Will's Wild Food Diary

 Wild food diary

Fresh, organic and free! Of all things bushcrafty, nothing gets me more excited than a foraging adventure.

From time to time, I update this page with a different wild food that is in season –  gradually building up a seasonal diary of some of the foraging delights available to us.

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Disclaimer: there's lots of good wild stuff to eat, and much of it is fairly easy to identify. Unfortunately, there are also some plants and fungi that can make you seriously ill or worse. This diary is a brief overview intended to inspire and not a substitute for an in-depth field guide and/or skilled teacher. I will endeavour to point out any obvious poisionous look alikes, but ultimately foraging is the individual's responsibility. Unless you are 100 per cent confident you know what something is, leave it alone! Also, please be aware that, as with any food, different people can have different reactions. It is wise to try just a small amount first.

Parasol paradise

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I’ve been running around the fields of Dorset in a slightly manic frenzy the last couple of weeks. Parasol baloo

It's probably alarmed a few countryside users, but to a sufferer of WFOD (wild food obsessive disorder) a field of parasol mushrooms (Macrolepiota procera) is an intoxicating sight – and this year seems particularly good.

Those of you who get my Facebook posts may have caught a recent short movie filmed near Corfe castle. I drove past a nearby field a few days later and found even more – 100 at a conservative guess, although I was very good and left plenty to spread their spores.

parasol matureAnd yes, they make great eating – perhaps even approaching gourmet status, with a rich mushroomy taste and a succulent, slightly chewy texture even after cooking (mushroom expert John Wright of River cottage fame compares them to roasted chicken thigh).

My favourite way of dealing with most wild mushrooms usually involves a frying pan and bit of olive oil and garlic. However, with such a glut, I have also been busy drying, freezing and, of course, giving away – I reckon it’s good to practice wild food karma; share the abundance and it always comes back one way or another.

Foraging considerations:

There’s a lot of fear around wild mushrooms in this country – yet go to the continent and they are a celebrated part of rural culture. There are some species that are tricky to identify. However there are also plenty that, with a bit of dedication, can be easily recognised – the parasol is one of those.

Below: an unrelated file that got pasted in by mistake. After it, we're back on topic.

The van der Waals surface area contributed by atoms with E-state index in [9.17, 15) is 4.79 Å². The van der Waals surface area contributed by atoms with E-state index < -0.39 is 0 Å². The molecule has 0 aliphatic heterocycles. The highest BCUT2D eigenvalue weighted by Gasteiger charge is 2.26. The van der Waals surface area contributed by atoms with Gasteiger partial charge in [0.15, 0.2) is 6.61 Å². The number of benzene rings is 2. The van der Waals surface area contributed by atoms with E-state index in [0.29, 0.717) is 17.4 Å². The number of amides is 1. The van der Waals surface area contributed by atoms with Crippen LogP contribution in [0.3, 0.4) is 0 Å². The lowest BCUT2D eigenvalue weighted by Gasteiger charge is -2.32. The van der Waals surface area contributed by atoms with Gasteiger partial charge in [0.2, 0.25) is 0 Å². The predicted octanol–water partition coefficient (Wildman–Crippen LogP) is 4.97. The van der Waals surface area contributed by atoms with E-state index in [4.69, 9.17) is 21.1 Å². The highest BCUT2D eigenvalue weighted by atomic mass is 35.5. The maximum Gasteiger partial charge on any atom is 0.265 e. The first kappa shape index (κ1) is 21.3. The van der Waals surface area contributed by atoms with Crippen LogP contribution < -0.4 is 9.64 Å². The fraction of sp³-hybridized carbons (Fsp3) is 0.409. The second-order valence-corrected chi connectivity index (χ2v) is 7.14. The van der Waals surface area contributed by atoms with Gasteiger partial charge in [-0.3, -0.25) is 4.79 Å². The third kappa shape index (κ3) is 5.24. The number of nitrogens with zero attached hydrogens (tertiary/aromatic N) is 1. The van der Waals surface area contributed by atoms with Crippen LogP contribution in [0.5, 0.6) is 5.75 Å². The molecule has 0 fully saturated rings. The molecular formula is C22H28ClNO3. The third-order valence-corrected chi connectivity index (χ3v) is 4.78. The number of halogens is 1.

This blog is intended as a basic introduction, so please do some reading around the subject. However, there are a number of key points that are regularly used for most mushroom identification. To simplify it, I will list them here with reference to the parasol:

Habitat: open grassland and heath – it seems to prefer fairly acidic soils.

Cap: (see first pic and a rather confused Baloo the dog). Between 15-30 cm in width, always with a little bump at the top, cream coloured and covered in brown scales. In its parasol drumstickearly stages, it is a drum stick shape (see pic to the right); this then opens up – like a parasol. It is edible at either stage, although the flesh is most delicate when it’s young, it can also be stuffed and baked in the oven at this point. The photo (bottom left) shows some stuffed young parasols using tomatoes, sweetcorn and herbs as a filling, with some grated cheese on top (the other mushroom is a little bit of delicious cep/porcini, but more about that another time).

Stem: long, up to 25cm by about 2 cm wide, with snake skin markings (this is quite tough, but is good in a soup or added to a stock pot). Another good ID point is the 'cog' that slides up and down the stem (see pic above and left).

Gills: creamy white, if they are turning a browny colour it means the mushroom is getting past its best.

Smell: this is often useful when identifying mushrooms; in the case of the parasol, it has a warm milky smell – particularly in the really fresh specimens.

parasol stuffedIt should be noted there is also the shaggy parasol. As always, do more research, but it differs in a few basic ways, the main one being it’s cream coloured stem without any snakeskin markings and it propensity for bruising orangey/red. It is generally considered edible, but has been known to cause dodgy tummies in a few people.






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